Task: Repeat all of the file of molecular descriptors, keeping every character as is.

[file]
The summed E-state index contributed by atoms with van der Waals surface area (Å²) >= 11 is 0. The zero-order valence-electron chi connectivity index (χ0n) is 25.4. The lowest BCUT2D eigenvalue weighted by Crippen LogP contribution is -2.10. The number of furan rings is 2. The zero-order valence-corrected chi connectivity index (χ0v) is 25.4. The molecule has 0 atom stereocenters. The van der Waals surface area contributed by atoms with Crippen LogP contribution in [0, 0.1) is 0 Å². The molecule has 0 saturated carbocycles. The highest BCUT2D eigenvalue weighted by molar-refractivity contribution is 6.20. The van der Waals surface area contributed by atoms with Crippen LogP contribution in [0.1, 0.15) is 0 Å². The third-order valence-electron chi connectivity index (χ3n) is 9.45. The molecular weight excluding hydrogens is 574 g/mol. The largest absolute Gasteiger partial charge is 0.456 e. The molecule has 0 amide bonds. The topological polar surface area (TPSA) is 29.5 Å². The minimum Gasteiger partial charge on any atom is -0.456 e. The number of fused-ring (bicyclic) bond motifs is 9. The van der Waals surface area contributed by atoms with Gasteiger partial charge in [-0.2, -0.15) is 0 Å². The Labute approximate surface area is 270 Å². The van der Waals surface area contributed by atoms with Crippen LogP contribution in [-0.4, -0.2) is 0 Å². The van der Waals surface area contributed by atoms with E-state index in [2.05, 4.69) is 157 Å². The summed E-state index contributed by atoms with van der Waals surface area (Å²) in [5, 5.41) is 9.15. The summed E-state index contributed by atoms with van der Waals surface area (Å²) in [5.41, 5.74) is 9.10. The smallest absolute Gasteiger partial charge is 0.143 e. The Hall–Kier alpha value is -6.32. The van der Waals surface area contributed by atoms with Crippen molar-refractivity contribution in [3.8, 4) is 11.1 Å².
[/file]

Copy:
The summed E-state index contributed by atoms with van der Waals surface area (Å²) >= 11 is 0. The zero-order valence-electron chi connectivity index (χ0n) is 25.4. The lowest BCUT2D eigenvalue weighted by Crippen LogP contribution is -2.10. The number of furan rings is 2. The zero-order valence-corrected chi connectivity index (χ0v) is 25.4. The molecule has 0 atom stereocenters. The van der Waals surface area contributed by atoms with Crippen LogP contribution in [0, 0.1) is 0 Å². The molecule has 0 saturated carbocycles. The highest BCUT2D eigenvalue weighted by molar-refractivity contribution is 6.20. The van der Waals surface area contributed by atoms with Crippen LogP contribution in [0.1, 0.15) is 0 Å². The third-order valence-electron chi connectivity index (χ3n) is 9.45. The molecular weight excluding hydrogens is 574 g/mol. The largest absolute Gasteiger partial charge is 0.456 e. The molecule has 0 amide bonds. The topological polar surface area (TPSA) is 29.5 Å². The minimum Gasteiger partial charge on any atom is -0.456 e. The number of fused-ring (bicyclic) bond motifs is 9. The van der Waals surface area contributed by atoms with Gasteiger partial charge in [-0.2, -0.15) is 0 Å². The Labute approximate surface area is 270 Å². The van der Waals surface area contributed by atoms with Crippen LogP contribution in [-0.4, -0.2) is 0 Å². The van der Waals surface area contributed by atoms with E-state index in [2.05, 4.69) is 157 Å². The summed E-state index contributed by atoms with van der Waals surface area (Å²) in [5, 5.41) is 9.15. The summed E-state index contributed by atoms with van der Waals surface area (Å²) in [5.41, 5.74) is 9.10. The smallest absolute Gasteiger partial charge is 0.143 e. The Hall–Kier alpha value is -6.32. The van der Waals surface area contributed by atoms with Crippen molar-refractivity contribution in [3.8, 4) is 11.1 Å².